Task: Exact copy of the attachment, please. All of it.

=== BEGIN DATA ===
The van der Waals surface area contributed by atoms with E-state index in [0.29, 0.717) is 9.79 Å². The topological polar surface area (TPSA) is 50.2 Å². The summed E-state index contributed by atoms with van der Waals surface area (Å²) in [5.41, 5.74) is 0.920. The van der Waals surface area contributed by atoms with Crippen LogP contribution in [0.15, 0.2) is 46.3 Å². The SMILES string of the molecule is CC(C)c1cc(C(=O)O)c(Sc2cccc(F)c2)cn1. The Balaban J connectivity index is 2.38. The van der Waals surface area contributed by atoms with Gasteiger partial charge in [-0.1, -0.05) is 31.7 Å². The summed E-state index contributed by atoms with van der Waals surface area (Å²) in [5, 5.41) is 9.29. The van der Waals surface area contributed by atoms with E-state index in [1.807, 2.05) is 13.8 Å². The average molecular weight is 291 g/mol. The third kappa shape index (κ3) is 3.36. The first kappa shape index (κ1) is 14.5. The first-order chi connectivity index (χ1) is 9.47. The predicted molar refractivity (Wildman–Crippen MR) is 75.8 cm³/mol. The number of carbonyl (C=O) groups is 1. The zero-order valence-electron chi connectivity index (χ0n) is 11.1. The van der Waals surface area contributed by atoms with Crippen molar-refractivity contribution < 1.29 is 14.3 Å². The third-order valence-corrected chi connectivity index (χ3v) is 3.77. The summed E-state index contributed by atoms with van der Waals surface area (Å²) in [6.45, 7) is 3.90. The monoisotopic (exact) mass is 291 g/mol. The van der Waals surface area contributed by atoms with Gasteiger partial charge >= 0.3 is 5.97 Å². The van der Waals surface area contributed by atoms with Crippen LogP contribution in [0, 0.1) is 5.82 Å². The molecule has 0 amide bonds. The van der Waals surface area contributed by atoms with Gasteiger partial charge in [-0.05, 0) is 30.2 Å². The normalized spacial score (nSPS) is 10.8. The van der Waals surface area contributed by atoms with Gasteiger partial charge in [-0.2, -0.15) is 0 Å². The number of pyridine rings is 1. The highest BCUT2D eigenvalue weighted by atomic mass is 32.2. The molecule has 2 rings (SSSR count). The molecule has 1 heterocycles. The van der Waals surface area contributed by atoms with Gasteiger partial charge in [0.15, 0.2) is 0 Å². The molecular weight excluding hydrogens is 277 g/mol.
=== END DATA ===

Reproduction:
The van der Waals surface area contributed by atoms with E-state index in [0.29, 0.717) is 9.79 Å². The topological polar surface area (TPSA) is 50.2 Å². The summed E-state index contributed by atoms with van der Waals surface area (Å²) in [5.41, 5.74) is 0.920. The van der Waals surface area contributed by atoms with Crippen LogP contribution in [0.15, 0.2) is 46.3 Å². The SMILES string of the molecule is CC(C)c1cc(C(=O)O)c(Sc2cccc(F)c2)cn1. The Balaban J connectivity index is 2.38. The van der Waals surface area contributed by atoms with Gasteiger partial charge in [-0.1, -0.05) is 31.7 Å². The summed E-state index contributed by atoms with van der Waals surface area (Å²) in [5, 5.41) is 9.29. The van der Waals surface area contributed by atoms with E-state index in [1.807, 2.05) is 13.8 Å². The average molecular weight is 291 g/mol. The third kappa shape index (κ3) is 3.36. The first kappa shape index (κ1) is 14.5. The first-order chi connectivity index (χ1) is 9.47. The predicted molar refractivity (Wildman–Crippen MR) is 75.8 cm³/mol. The number of carbonyl (C=O) groups is 1. The zero-order valence-electron chi connectivity index (χ0n) is 11.1. The van der Waals surface area contributed by atoms with Crippen molar-refractivity contribution < 1.29 is 14.3 Å². The third-order valence-corrected chi connectivity index (χ3v) is 3.77. The summed E-state index contributed by atoms with van der Waals surface area (Å²) in [6.45, 7) is 3.90. The monoisotopic (exact) mass is 291 g/mol. The van der Waals surface area contributed by atoms with Gasteiger partial charge >= 0.3 is 5.97 Å². The van der Waals surface area contributed by atoms with Crippen LogP contribution in [0, 0.1) is 5.82 Å². The molecule has 0 amide bonds. The van der Waals surface area contributed by atoms with Gasteiger partial charge in [-0.05, 0) is 30.2 Å². The normalized spacial score (nSPS) is 10.8. The van der Waals surface area contributed by atoms with Gasteiger partial charge in [-0.2, -0.15) is 0 Å². The number of pyridine rings is 1. The highest BCUT2D eigenvalue weighted by atomic mass is 32.2. The molecule has 2 rings (SSSR count). The molecule has 1 heterocycles. The van der Waals surface area contributed by atoms with Gasteiger partial charge in [0.15, 0.2) is 0 Å². The molecular weight excluding hydrogens is 277 g/mol.